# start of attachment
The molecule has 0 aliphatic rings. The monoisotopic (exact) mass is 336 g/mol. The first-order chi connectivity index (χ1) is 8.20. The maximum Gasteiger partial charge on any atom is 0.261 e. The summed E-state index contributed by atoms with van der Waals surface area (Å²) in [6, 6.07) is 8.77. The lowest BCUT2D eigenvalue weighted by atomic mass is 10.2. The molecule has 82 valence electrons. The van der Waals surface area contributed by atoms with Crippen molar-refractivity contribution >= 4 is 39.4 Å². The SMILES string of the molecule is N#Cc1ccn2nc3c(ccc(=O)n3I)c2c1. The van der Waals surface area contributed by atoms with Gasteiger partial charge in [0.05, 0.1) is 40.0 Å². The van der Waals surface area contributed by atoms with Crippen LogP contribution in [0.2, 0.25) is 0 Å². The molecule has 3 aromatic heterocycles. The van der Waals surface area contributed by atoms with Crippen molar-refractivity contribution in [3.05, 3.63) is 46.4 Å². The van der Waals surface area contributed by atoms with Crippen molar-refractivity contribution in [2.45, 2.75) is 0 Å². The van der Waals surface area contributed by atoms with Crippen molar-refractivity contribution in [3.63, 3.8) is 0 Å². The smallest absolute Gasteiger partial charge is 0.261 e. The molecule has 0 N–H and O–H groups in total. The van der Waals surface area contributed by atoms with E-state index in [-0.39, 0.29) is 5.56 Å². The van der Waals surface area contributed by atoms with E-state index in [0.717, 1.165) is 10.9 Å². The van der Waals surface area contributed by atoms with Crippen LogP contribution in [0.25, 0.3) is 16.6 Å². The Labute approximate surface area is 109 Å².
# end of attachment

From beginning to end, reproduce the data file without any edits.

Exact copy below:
The molecule has 0 aliphatic rings. The monoisotopic (exact) mass is 336 g/mol. The first-order chi connectivity index (χ1) is 8.20. The maximum Gasteiger partial charge on any atom is 0.261 e. The summed E-state index contributed by atoms with van der Waals surface area (Å²) in [6, 6.07) is 8.77. The lowest BCUT2D eigenvalue weighted by atomic mass is 10.2. The molecule has 82 valence electrons. The van der Waals surface area contributed by atoms with Crippen molar-refractivity contribution >= 4 is 39.4 Å². The SMILES string of the molecule is N#Cc1ccn2nc3c(ccc(=O)n3I)c2c1. The van der Waals surface area contributed by atoms with Gasteiger partial charge in [0.05, 0.1) is 40.0 Å². The van der Waals surface area contributed by atoms with Crippen LogP contribution in [0.2, 0.25) is 0 Å². The molecule has 3 aromatic heterocycles. The van der Waals surface area contributed by atoms with Crippen molar-refractivity contribution in [3.05, 3.63) is 46.4 Å². The van der Waals surface area contributed by atoms with Crippen molar-refractivity contribution in [2.45, 2.75) is 0 Å². The van der Waals surface area contributed by atoms with Crippen molar-refractivity contribution in [3.63, 3.8) is 0 Å². The smallest absolute Gasteiger partial charge is 0.261 e. The molecule has 0 N–H and O–H groups in total. The van der Waals surface area contributed by atoms with E-state index in [-0.39, 0.29) is 5.56 Å². The van der Waals surface area contributed by atoms with E-state index in [0.717, 1.165) is 10.9 Å². The van der Waals surface area contributed by atoms with Crippen LogP contribution in [0.25, 0.3) is 16.6 Å². The Labute approximate surface area is 109 Å².